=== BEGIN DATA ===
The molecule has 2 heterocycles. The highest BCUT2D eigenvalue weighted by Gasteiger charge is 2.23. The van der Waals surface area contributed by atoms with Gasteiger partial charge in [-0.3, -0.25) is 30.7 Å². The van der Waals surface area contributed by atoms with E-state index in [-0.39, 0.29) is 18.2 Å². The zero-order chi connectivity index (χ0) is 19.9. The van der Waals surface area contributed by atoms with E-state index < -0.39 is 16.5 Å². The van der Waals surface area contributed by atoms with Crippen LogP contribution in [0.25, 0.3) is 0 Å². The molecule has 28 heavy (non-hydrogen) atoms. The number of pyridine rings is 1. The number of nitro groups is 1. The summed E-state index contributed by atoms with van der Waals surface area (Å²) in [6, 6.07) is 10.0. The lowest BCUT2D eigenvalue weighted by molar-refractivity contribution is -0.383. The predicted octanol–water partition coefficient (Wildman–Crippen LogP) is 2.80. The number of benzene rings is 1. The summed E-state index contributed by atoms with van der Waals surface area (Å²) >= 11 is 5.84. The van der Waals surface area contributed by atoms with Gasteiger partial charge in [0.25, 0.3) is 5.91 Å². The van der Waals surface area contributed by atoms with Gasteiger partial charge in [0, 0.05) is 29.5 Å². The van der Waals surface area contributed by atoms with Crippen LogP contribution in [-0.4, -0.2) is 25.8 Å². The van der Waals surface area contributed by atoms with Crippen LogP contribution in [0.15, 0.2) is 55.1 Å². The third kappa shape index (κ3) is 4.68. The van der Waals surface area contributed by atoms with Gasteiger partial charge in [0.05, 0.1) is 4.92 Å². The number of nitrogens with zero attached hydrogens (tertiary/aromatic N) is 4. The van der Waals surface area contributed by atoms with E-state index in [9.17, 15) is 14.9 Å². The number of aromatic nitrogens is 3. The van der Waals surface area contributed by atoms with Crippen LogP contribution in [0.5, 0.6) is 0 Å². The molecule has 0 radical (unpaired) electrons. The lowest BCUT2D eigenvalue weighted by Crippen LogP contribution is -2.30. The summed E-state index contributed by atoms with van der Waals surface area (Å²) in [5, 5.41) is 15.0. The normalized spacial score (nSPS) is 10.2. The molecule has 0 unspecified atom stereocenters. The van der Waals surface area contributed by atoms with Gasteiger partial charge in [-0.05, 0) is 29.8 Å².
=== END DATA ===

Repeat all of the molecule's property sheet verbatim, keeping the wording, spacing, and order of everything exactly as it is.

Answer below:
The molecule has 2 heterocycles. The highest BCUT2D eigenvalue weighted by Gasteiger charge is 2.23. The van der Waals surface area contributed by atoms with Gasteiger partial charge in [-0.3, -0.25) is 30.7 Å². The van der Waals surface area contributed by atoms with E-state index in [-0.39, 0.29) is 18.2 Å². The zero-order chi connectivity index (χ0) is 19.9. The van der Waals surface area contributed by atoms with E-state index < -0.39 is 16.5 Å². The van der Waals surface area contributed by atoms with Crippen LogP contribution in [0.25, 0.3) is 0 Å². The molecule has 28 heavy (non-hydrogen) atoms. The number of pyridine rings is 1. The number of nitro groups is 1. The summed E-state index contributed by atoms with van der Waals surface area (Å²) in [6, 6.07) is 10.0. The lowest BCUT2D eigenvalue weighted by molar-refractivity contribution is -0.383. The predicted octanol–water partition coefficient (Wildman–Crippen LogP) is 2.80. The number of benzene rings is 1. The summed E-state index contributed by atoms with van der Waals surface area (Å²) >= 11 is 5.84. The van der Waals surface area contributed by atoms with Gasteiger partial charge in [0.25, 0.3) is 5.91 Å². The van der Waals surface area contributed by atoms with Gasteiger partial charge in [0, 0.05) is 29.5 Å². The van der Waals surface area contributed by atoms with Crippen LogP contribution in [-0.4, -0.2) is 25.8 Å². The van der Waals surface area contributed by atoms with Crippen LogP contribution in [0.15, 0.2) is 55.1 Å². The third kappa shape index (κ3) is 4.68. The van der Waals surface area contributed by atoms with Gasteiger partial charge in [0.05, 0.1) is 4.92 Å². The number of nitrogens with zero attached hydrogens (tertiary/aromatic N) is 4. The van der Waals surface area contributed by atoms with E-state index in [9.17, 15) is 14.9 Å². The number of aromatic nitrogens is 3. The van der Waals surface area contributed by atoms with Crippen LogP contribution in [0.5, 0.6) is 0 Å². The molecule has 0 radical (unpaired) electrons. The lowest BCUT2D eigenvalue weighted by Crippen LogP contribution is -2.30. The summed E-state index contributed by atoms with van der Waals surface area (Å²) in [5, 5.41) is 15.0. The normalized spacial score (nSPS) is 10.2. The molecule has 0 unspecified atom stereocenters. The van der Waals surface area contributed by atoms with Gasteiger partial charge in [-0.05, 0) is 29.8 Å².